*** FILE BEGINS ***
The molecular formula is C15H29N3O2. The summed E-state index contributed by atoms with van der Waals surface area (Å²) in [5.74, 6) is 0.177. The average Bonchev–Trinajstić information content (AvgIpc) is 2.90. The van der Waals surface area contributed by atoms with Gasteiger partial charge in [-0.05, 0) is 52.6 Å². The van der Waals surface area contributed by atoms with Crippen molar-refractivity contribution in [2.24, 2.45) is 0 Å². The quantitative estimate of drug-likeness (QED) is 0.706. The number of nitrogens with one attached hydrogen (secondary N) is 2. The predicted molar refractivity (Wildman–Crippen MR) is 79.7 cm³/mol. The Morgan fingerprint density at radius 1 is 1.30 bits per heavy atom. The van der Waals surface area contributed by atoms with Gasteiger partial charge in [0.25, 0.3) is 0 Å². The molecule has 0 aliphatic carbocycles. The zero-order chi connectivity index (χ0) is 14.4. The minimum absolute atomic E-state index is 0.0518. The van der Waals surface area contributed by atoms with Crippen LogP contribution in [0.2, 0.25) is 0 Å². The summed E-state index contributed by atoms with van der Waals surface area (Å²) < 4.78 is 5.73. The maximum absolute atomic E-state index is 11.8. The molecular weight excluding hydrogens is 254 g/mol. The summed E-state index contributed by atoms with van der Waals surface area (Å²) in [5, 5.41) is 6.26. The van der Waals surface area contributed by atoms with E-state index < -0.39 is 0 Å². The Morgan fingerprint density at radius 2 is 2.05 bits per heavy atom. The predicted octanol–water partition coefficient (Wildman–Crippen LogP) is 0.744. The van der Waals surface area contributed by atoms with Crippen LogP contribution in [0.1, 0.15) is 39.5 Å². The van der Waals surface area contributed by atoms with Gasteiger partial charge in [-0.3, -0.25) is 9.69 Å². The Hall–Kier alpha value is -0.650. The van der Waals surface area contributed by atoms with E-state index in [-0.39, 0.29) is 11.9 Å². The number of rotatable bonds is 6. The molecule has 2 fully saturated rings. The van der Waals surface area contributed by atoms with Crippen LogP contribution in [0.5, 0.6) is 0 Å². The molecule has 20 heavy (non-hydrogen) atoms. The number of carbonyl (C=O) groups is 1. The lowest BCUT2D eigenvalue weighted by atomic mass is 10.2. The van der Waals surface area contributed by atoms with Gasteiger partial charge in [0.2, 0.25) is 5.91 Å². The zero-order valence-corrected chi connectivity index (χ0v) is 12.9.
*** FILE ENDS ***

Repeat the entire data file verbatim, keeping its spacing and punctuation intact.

The molecular formula is C15H29N3O2. The summed E-state index contributed by atoms with van der Waals surface area (Å²) in [5.74, 6) is 0.177. The average Bonchev–Trinajstić information content (AvgIpc) is 2.90. The van der Waals surface area contributed by atoms with Gasteiger partial charge in [-0.05, 0) is 52.6 Å². The van der Waals surface area contributed by atoms with Crippen molar-refractivity contribution in [2.24, 2.45) is 0 Å². The quantitative estimate of drug-likeness (QED) is 0.706. The number of nitrogens with one attached hydrogen (secondary N) is 2. The predicted molar refractivity (Wildman–Crippen MR) is 79.7 cm³/mol. The Morgan fingerprint density at radius 1 is 1.30 bits per heavy atom. The van der Waals surface area contributed by atoms with Gasteiger partial charge in [0.25, 0.3) is 0 Å². The molecule has 0 aliphatic carbocycles. The zero-order chi connectivity index (χ0) is 14.4. The minimum absolute atomic E-state index is 0.0518. The van der Waals surface area contributed by atoms with Crippen LogP contribution in [0.2, 0.25) is 0 Å². The summed E-state index contributed by atoms with van der Waals surface area (Å²) < 4.78 is 5.73. The maximum absolute atomic E-state index is 11.8. The molecular weight excluding hydrogens is 254 g/mol. The summed E-state index contributed by atoms with van der Waals surface area (Å²) in [5, 5.41) is 6.26. The van der Waals surface area contributed by atoms with E-state index < -0.39 is 0 Å². The Morgan fingerprint density at radius 2 is 2.05 bits per heavy atom. The predicted octanol–water partition coefficient (Wildman–Crippen LogP) is 0.744. The van der Waals surface area contributed by atoms with Crippen LogP contribution in [0.1, 0.15) is 39.5 Å². The van der Waals surface area contributed by atoms with Gasteiger partial charge in [-0.3, -0.25) is 9.69 Å². The Hall–Kier alpha value is -0.650. The van der Waals surface area contributed by atoms with E-state index in [-0.39, 0.29) is 11.9 Å². The number of rotatable bonds is 6. The molecule has 2 fully saturated rings. The van der Waals surface area contributed by atoms with Crippen LogP contribution in [0.5, 0.6) is 0 Å². The molecule has 20 heavy (non-hydrogen) atoms. The number of carbonyl (C=O) groups is 1. The lowest BCUT2D eigenvalue weighted by atomic mass is 10.2. The van der Waals surface area contributed by atoms with Gasteiger partial charge in [0.2, 0.25) is 5.91 Å². The zero-order valence-corrected chi connectivity index (χ0v) is 12.9.